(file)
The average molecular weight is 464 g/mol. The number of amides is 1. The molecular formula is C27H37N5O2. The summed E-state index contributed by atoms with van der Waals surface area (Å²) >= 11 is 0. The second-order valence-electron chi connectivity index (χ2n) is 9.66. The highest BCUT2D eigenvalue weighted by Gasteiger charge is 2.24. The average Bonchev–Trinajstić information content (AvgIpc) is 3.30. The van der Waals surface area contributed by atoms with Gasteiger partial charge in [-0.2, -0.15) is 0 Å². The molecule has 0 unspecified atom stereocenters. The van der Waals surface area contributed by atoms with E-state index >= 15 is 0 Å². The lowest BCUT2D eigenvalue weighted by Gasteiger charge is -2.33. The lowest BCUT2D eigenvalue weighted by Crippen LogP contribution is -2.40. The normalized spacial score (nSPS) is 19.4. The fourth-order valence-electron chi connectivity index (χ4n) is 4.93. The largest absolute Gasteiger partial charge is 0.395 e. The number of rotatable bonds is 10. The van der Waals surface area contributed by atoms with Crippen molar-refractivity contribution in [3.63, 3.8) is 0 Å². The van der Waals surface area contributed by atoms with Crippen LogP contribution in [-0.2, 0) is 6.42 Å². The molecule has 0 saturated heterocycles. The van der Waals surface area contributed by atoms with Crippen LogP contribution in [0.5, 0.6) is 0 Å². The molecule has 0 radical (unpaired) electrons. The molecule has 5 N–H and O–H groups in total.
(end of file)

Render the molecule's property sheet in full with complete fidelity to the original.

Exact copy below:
The average molecular weight is 464 g/mol. The number of amides is 1. The molecular formula is C27H37N5O2. The summed E-state index contributed by atoms with van der Waals surface area (Å²) >= 11 is 0. The second-order valence-electron chi connectivity index (χ2n) is 9.66. The highest BCUT2D eigenvalue weighted by Gasteiger charge is 2.24. The average Bonchev–Trinajstić information content (AvgIpc) is 3.30. The van der Waals surface area contributed by atoms with Gasteiger partial charge in [-0.2, -0.15) is 0 Å². The molecule has 0 unspecified atom stereocenters. The van der Waals surface area contributed by atoms with E-state index >= 15 is 0 Å². The lowest BCUT2D eigenvalue weighted by Gasteiger charge is -2.33. The lowest BCUT2D eigenvalue weighted by Crippen LogP contribution is -2.40. The normalized spacial score (nSPS) is 19.4. The fourth-order valence-electron chi connectivity index (χ4n) is 4.93. The largest absolute Gasteiger partial charge is 0.395 e. The number of rotatable bonds is 10. The van der Waals surface area contributed by atoms with Crippen molar-refractivity contribution in [3.63, 3.8) is 0 Å². The van der Waals surface area contributed by atoms with Crippen LogP contribution in [-0.2, 0) is 6.42 Å². The molecule has 0 saturated heterocycles. The van der Waals surface area contributed by atoms with Crippen LogP contribution in [0.5, 0.6) is 0 Å². The molecule has 0 radical (unpaired) electrons. The molecule has 5 N–H and O–H groups in total.